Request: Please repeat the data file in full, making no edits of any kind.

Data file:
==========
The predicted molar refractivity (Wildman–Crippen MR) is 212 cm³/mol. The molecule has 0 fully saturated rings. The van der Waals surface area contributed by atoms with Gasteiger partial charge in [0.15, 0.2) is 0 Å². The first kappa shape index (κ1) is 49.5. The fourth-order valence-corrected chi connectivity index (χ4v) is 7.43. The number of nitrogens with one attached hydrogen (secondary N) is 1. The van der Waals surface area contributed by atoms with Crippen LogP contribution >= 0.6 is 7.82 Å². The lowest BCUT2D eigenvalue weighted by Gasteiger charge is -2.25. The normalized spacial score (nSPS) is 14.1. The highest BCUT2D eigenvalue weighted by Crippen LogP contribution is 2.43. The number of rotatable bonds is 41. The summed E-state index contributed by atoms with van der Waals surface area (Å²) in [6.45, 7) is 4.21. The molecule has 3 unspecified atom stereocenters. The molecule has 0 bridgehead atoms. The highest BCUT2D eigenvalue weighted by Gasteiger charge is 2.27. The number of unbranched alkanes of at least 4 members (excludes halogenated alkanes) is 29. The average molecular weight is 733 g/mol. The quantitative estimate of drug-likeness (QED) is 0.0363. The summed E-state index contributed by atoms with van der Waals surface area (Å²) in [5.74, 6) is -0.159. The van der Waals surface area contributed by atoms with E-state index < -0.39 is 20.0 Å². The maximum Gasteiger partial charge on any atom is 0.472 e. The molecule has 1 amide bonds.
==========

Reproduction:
The predicted molar refractivity (Wildman–Crippen MR) is 212 cm³/mol. The molecule has 0 fully saturated rings. The van der Waals surface area contributed by atoms with Gasteiger partial charge in [0.15, 0.2) is 0 Å². The first kappa shape index (κ1) is 49.5. The fourth-order valence-corrected chi connectivity index (χ4v) is 7.43. The number of nitrogens with one attached hydrogen (secondary N) is 1. The van der Waals surface area contributed by atoms with Crippen LogP contribution >= 0.6 is 7.82 Å². The lowest BCUT2D eigenvalue weighted by Gasteiger charge is -2.25. The normalized spacial score (nSPS) is 14.1. The highest BCUT2D eigenvalue weighted by Crippen LogP contribution is 2.43. The number of rotatable bonds is 41. The summed E-state index contributed by atoms with van der Waals surface area (Å²) in [6.45, 7) is 4.21. The molecule has 3 unspecified atom stereocenters. The molecule has 0 bridgehead atoms. The highest BCUT2D eigenvalue weighted by Gasteiger charge is 2.27. The number of unbranched alkanes of at least 4 members (excludes halogenated alkanes) is 29. The average molecular weight is 733 g/mol. The quantitative estimate of drug-likeness (QED) is 0.0363. The summed E-state index contributed by atoms with van der Waals surface area (Å²) in [5.74, 6) is -0.159. The van der Waals surface area contributed by atoms with E-state index < -0.39 is 20.0 Å². The maximum Gasteiger partial charge on any atom is 0.472 e. The molecule has 1 amide bonds.